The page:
IMF: China has not intervened in the RMB exchange rate on a large scale

category:Finance
 IMF: China has not intervened in the RMB exchange rate on a large scale


At the same time, the IMF also calls for promoting the RMB exchange rate formation mechanism, making it more flexible and market-oriented, and strengthening the transparency of the exchange rate system. The IMF also revealed that the U.S. Treasury Department is currently in consultation with China on a range of issues, but did not disclose the specific content of the consultation.

In the report, the IMF believes that Chinas economy is facing uncertainties caused by external resistance and trade frictions. The stimulus policy adopted by the Chinese government will partly offset the negative impact of the tariff imposed by the United States on Chinese goods. The report also points out that Chinas reform in key areas is making progress. Strengthening financial supervision and controlling local government expenditure both reduce debt accumulation and help to restrain financial risks. The IMF report also affirms a series of reform measures in China, such as tariff reduction, the new Foreign Investment Law and the revised negative list of foreign investment access. At the same time, the IMF calls for further opening up, accelerating the reform of state-owned enterprises and boosting medium-term growth through structural fiscal reform. (Originally titled IMF: China does not intervene in the RMB exchange rate on a large scale). Source of this article: Peng Mei News Responsible Editor: Han Yukun_NBJ11142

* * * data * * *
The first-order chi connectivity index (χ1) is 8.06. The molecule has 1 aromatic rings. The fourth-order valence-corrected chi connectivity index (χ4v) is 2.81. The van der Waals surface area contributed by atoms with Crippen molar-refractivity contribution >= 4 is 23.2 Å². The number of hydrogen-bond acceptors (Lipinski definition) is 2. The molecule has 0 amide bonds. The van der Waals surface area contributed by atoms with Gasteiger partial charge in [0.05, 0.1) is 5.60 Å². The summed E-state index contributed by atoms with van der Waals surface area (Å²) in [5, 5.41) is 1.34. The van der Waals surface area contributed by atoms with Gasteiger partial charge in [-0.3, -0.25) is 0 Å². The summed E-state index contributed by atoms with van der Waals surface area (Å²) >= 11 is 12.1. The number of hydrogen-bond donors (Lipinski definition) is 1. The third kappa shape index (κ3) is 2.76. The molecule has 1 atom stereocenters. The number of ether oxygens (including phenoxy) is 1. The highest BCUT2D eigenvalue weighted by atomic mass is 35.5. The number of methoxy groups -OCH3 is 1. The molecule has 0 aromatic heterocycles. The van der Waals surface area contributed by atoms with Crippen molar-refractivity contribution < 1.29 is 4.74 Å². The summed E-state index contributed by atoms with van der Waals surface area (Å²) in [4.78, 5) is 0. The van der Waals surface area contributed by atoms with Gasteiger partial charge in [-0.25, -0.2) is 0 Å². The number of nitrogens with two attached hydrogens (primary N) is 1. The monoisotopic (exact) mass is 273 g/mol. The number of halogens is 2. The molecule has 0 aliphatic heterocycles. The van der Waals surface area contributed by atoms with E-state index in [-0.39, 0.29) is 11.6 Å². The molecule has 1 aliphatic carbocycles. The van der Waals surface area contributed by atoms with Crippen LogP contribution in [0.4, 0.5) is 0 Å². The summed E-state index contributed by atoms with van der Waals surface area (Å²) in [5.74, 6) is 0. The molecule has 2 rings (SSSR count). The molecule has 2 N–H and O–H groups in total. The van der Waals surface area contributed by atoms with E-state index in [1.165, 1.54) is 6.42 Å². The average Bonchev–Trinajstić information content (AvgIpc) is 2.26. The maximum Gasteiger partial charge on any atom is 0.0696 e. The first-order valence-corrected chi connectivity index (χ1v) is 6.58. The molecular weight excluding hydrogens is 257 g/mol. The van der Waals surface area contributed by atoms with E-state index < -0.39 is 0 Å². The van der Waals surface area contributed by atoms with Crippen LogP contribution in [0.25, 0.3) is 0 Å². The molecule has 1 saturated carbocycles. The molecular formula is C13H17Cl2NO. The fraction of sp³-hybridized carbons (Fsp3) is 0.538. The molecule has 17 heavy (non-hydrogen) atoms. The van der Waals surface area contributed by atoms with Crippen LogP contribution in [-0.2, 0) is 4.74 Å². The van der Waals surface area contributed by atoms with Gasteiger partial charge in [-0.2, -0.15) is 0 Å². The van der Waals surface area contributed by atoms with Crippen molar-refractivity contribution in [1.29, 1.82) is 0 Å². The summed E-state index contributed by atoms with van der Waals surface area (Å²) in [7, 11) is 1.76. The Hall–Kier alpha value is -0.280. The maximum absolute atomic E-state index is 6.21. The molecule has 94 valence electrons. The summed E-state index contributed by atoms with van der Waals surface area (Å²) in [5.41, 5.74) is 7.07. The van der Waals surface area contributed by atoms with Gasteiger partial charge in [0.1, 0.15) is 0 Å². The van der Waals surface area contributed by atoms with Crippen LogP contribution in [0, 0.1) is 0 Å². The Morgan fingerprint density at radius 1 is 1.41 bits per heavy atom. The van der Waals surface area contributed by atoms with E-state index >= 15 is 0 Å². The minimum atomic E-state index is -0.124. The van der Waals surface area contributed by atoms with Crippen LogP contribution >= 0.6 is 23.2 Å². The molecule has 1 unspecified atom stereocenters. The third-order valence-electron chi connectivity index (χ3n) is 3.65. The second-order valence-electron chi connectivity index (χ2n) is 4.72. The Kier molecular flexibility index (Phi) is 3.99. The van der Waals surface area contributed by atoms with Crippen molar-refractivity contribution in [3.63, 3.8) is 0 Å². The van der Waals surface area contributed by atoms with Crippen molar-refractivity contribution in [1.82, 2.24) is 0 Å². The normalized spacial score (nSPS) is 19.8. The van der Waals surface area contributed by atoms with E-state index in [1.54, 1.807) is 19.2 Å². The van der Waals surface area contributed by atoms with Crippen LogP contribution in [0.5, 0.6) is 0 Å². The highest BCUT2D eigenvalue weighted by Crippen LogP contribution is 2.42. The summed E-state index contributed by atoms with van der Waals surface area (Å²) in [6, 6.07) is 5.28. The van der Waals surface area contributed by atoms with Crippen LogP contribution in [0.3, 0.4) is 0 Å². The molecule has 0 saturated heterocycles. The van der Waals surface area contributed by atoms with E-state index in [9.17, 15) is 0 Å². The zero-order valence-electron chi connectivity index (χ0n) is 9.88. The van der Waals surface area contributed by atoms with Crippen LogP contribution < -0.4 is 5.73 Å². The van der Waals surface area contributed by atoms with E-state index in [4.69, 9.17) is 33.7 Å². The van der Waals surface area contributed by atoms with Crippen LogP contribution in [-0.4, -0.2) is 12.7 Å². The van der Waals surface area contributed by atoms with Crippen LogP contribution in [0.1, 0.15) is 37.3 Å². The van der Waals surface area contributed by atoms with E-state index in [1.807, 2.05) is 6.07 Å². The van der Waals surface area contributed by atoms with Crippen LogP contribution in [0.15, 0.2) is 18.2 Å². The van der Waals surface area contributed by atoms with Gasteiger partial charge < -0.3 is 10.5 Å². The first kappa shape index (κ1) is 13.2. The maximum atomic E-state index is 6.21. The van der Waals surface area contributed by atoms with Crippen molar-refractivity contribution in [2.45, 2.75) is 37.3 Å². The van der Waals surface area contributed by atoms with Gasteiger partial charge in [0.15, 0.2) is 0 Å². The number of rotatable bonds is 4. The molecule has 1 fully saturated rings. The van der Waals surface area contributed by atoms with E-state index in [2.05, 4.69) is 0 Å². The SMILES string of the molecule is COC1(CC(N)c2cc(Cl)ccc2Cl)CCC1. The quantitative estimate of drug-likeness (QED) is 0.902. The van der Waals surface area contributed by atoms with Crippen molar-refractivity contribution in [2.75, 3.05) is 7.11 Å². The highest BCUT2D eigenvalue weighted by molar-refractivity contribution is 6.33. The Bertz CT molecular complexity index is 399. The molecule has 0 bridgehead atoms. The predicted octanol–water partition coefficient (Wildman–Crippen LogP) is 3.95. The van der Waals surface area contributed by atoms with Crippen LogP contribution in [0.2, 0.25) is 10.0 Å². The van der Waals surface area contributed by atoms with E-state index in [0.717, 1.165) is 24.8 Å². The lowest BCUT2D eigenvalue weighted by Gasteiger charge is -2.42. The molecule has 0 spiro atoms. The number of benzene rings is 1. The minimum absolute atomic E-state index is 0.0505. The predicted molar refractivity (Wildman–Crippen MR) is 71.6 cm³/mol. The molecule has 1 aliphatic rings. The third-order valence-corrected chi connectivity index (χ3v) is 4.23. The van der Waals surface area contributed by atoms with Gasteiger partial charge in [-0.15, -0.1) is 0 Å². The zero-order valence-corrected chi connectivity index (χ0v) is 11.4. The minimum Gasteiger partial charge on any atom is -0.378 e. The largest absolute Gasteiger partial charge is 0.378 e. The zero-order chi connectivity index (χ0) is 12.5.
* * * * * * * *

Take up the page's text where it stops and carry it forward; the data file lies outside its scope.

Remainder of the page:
In the report, the IMF believes that Chinas economy is facing uncertainties caused by external resistance and trade frictions. The stimulus policy adopted by the Chinese government will partly offset the negative impact of the tariff imposed by the United States on Chinese goods.

The report also points out that Chinas reform in key areas is making progress. Strengthening financial supervision and controlling local government expenditure both reduce debt accumulation and help to restrain financial risks. The IMF report also affirms a series of reform measures in China, such as tariff reduction, the new Foreign Investment Law and the revised negative list of foreign investment access. At the same time, the IMF calls for further opening up, accelerating the reform of state-owned enterprises and boosting medium-term growth through structural fiscal reform.

(Originally titled IMF: China does not intervene in the RMB exchange rate on a large scale)